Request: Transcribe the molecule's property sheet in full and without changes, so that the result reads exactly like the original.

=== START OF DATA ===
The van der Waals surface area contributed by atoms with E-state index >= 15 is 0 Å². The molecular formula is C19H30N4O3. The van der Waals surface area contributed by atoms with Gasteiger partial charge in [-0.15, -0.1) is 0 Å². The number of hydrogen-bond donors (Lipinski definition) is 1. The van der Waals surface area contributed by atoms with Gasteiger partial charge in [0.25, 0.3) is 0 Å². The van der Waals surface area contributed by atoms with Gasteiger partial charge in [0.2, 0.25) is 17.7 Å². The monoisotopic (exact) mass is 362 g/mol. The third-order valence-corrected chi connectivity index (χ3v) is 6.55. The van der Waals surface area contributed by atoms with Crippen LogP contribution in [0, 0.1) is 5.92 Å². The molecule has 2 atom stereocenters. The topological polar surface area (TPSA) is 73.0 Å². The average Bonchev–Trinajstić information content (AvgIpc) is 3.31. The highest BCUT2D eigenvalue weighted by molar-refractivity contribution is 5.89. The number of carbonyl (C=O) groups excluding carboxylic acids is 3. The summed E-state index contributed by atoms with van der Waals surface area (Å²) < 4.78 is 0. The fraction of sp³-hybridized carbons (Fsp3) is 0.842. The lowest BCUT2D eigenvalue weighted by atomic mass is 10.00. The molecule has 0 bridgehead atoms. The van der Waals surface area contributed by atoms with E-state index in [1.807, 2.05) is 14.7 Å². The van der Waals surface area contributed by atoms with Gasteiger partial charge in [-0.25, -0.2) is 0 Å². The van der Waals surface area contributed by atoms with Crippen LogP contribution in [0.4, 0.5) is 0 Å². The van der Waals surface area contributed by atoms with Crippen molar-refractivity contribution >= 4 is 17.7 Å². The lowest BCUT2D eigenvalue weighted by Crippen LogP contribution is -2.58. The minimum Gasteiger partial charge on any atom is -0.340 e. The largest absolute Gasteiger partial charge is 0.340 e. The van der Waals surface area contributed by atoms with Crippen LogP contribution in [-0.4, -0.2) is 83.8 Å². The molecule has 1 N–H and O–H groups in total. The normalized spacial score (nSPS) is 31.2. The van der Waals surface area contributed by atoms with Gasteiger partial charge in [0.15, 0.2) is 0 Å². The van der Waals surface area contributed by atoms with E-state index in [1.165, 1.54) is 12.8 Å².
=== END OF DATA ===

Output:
The van der Waals surface area contributed by atoms with E-state index >= 15 is 0 Å². The molecular formula is C19H30N4O3. The van der Waals surface area contributed by atoms with Gasteiger partial charge in [-0.15, -0.1) is 0 Å². The number of hydrogen-bond donors (Lipinski definition) is 1. The van der Waals surface area contributed by atoms with Gasteiger partial charge in [0.25, 0.3) is 0 Å². The van der Waals surface area contributed by atoms with Gasteiger partial charge in [0.2, 0.25) is 17.7 Å². The monoisotopic (exact) mass is 362 g/mol. The third-order valence-corrected chi connectivity index (χ3v) is 6.55. The van der Waals surface area contributed by atoms with Crippen LogP contribution in [0, 0.1) is 5.92 Å². The molecule has 2 atom stereocenters. The topological polar surface area (TPSA) is 73.0 Å². The average Bonchev–Trinajstić information content (AvgIpc) is 3.31. The highest BCUT2D eigenvalue weighted by molar-refractivity contribution is 5.89. The number of carbonyl (C=O) groups excluding carboxylic acids is 3. The summed E-state index contributed by atoms with van der Waals surface area (Å²) < 4.78 is 0. The fraction of sp³-hybridized carbons (Fsp3) is 0.842. The lowest BCUT2D eigenvalue weighted by atomic mass is 10.00. The molecule has 0 bridgehead atoms. The van der Waals surface area contributed by atoms with E-state index in [1.807, 2.05) is 14.7 Å². The van der Waals surface area contributed by atoms with Gasteiger partial charge in [-0.25, -0.2) is 0 Å². The van der Waals surface area contributed by atoms with Crippen LogP contribution in [0.4, 0.5) is 0 Å². The van der Waals surface area contributed by atoms with Crippen molar-refractivity contribution >= 4 is 17.7 Å². The lowest BCUT2D eigenvalue weighted by Crippen LogP contribution is -2.58. The minimum Gasteiger partial charge on any atom is -0.340 e. The largest absolute Gasteiger partial charge is 0.340 e. The van der Waals surface area contributed by atoms with Crippen LogP contribution in [-0.4, -0.2) is 83.8 Å². The molecule has 1 N–H and O–H groups in total. The normalized spacial score (nSPS) is 31.2. The van der Waals surface area contributed by atoms with Gasteiger partial charge in [0.15, 0.2) is 0 Å². The van der Waals surface area contributed by atoms with E-state index in [1.165, 1.54) is 12.8 Å².